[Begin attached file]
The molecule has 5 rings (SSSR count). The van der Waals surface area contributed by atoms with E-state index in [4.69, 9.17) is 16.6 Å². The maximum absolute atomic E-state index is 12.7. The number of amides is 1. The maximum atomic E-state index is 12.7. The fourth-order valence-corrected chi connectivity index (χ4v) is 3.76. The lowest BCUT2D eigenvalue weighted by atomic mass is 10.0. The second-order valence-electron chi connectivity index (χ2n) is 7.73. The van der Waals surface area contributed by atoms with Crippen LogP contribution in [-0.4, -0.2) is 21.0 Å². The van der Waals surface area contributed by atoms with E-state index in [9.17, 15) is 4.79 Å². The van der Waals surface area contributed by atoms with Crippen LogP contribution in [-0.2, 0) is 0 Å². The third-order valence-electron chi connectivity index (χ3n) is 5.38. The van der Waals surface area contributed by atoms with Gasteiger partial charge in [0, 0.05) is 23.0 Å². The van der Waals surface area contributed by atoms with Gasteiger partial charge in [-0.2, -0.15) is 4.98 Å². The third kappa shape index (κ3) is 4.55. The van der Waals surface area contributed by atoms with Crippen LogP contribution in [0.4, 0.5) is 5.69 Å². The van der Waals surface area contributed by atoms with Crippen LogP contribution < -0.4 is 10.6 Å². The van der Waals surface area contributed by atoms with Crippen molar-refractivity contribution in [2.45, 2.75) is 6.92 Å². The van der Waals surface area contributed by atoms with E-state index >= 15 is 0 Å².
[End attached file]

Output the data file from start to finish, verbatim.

The molecule has 5 rings (SSSR count). The van der Waals surface area contributed by atoms with E-state index in [4.69, 9.17) is 16.6 Å². The maximum absolute atomic E-state index is 12.7. The number of amides is 1. The maximum atomic E-state index is 12.7. The fourth-order valence-corrected chi connectivity index (χ4v) is 3.76. The lowest BCUT2D eigenvalue weighted by atomic mass is 10.0. The second-order valence-electron chi connectivity index (χ2n) is 7.73. The van der Waals surface area contributed by atoms with Crippen LogP contribution in [-0.4, -0.2) is 21.0 Å². The van der Waals surface area contributed by atoms with E-state index in [9.17, 15) is 4.79 Å². The van der Waals surface area contributed by atoms with Crippen LogP contribution in [-0.2, 0) is 0 Å². The third-order valence-electron chi connectivity index (χ3n) is 5.38. The van der Waals surface area contributed by atoms with Gasteiger partial charge in [0, 0.05) is 23.0 Å². The van der Waals surface area contributed by atoms with Gasteiger partial charge in [-0.2, -0.15) is 4.98 Å². The third kappa shape index (κ3) is 4.55. The van der Waals surface area contributed by atoms with Crippen LogP contribution in [0.4, 0.5) is 5.69 Å². The van der Waals surface area contributed by atoms with Crippen LogP contribution < -0.4 is 10.6 Å². The van der Waals surface area contributed by atoms with Crippen molar-refractivity contribution in [2.45, 2.75) is 6.92 Å². The van der Waals surface area contributed by atoms with E-state index >= 15 is 0 Å².